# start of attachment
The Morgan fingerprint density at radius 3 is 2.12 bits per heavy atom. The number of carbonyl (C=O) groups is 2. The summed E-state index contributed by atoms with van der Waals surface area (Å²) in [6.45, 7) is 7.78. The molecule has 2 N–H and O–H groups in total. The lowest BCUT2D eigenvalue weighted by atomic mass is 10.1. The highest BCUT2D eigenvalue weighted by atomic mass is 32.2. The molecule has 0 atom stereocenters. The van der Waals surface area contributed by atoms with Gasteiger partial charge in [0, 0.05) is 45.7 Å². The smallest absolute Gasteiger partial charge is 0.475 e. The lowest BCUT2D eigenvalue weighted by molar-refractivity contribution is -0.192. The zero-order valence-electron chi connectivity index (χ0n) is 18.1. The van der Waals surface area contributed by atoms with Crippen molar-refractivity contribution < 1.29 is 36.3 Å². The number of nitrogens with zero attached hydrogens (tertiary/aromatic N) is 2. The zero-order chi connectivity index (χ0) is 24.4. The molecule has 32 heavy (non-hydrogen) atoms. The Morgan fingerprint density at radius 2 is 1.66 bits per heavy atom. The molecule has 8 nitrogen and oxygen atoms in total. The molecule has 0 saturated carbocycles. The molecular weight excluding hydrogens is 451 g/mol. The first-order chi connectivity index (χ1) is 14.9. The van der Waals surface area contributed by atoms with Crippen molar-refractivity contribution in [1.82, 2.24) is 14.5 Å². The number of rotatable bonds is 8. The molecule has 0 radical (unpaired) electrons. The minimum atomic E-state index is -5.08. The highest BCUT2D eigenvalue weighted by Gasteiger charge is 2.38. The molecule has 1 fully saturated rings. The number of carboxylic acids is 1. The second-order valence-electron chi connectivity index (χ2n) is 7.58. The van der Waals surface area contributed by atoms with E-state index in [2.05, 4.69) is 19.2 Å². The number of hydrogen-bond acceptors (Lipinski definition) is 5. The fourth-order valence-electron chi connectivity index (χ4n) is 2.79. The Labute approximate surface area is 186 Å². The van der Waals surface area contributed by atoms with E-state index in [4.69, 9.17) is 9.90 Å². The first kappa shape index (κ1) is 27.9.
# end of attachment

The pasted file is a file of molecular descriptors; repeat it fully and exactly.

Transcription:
The Morgan fingerprint density at radius 3 is 2.12 bits per heavy atom. The number of carbonyl (C=O) groups is 2. The summed E-state index contributed by atoms with van der Waals surface area (Å²) in [6.45, 7) is 7.78. The molecule has 2 N–H and O–H groups in total. The lowest BCUT2D eigenvalue weighted by atomic mass is 10.1. The highest BCUT2D eigenvalue weighted by atomic mass is 32.2. The molecule has 0 atom stereocenters. The van der Waals surface area contributed by atoms with Gasteiger partial charge in [0, 0.05) is 45.7 Å². The smallest absolute Gasteiger partial charge is 0.475 e. The lowest BCUT2D eigenvalue weighted by molar-refractivity contribution is -0.192. The zero-order valence-electron chi connectivity index (χ0n) is 18.1. The van der Waals surface area contributed by atoms with Crippen molar-refractivity contribution < 1.29 is 36.3 Å². The number of nitrogens with zero attached hydrogens (tertiary/aromatic N) is 2. The zero-order chi connectivity index (χ0) is 24.4. The molecule has 32 heavy (non-hydrogen) atoms. The Morgan fingerprint density at radius 2 is 1.66 bits per heavy atom. The molecule has 8 nitrogen and oxygen atoms in total. The molecule has 0 saturated carbocycles. The molecular weight excluding hydrogens is 451 g/mol. The first-order chi connectivity index (χ1) is 14.9. The van der Waals surface area contributed by atoms with Crippen molar-refractivity contribution in [1.82, 2.24) is 14.5 Å². The number of rotatable bonds is 8. The molecule has 0 radical (unpaired) electrons. The minimum atomic E-state index is -5.08. The highest BCUT2D eigenvalue weighted by Gasteiger charge is 2.38. The molecule has 1 fully saturated rings. The number of carboxylic acids is 1. The second-order valence-electron chi connectivity index (χ2n) is 7.58. The van der Waals surface area contributed by atoms with E-state index in [2.05, 4.69) is 19.2 Å². The number of hydrogen-bond acceptors (Lipinski definition) is 5. The fourth-order valence-electron chi connectivity index (χ4n) is 2.79. The Labute approximate surface area is 186 Å². The van der Waals surface area contributed by atoms with E-state index in [4.69, 9.17) is 9.90 Å². The first kappa shape index (κ1) is 27.9.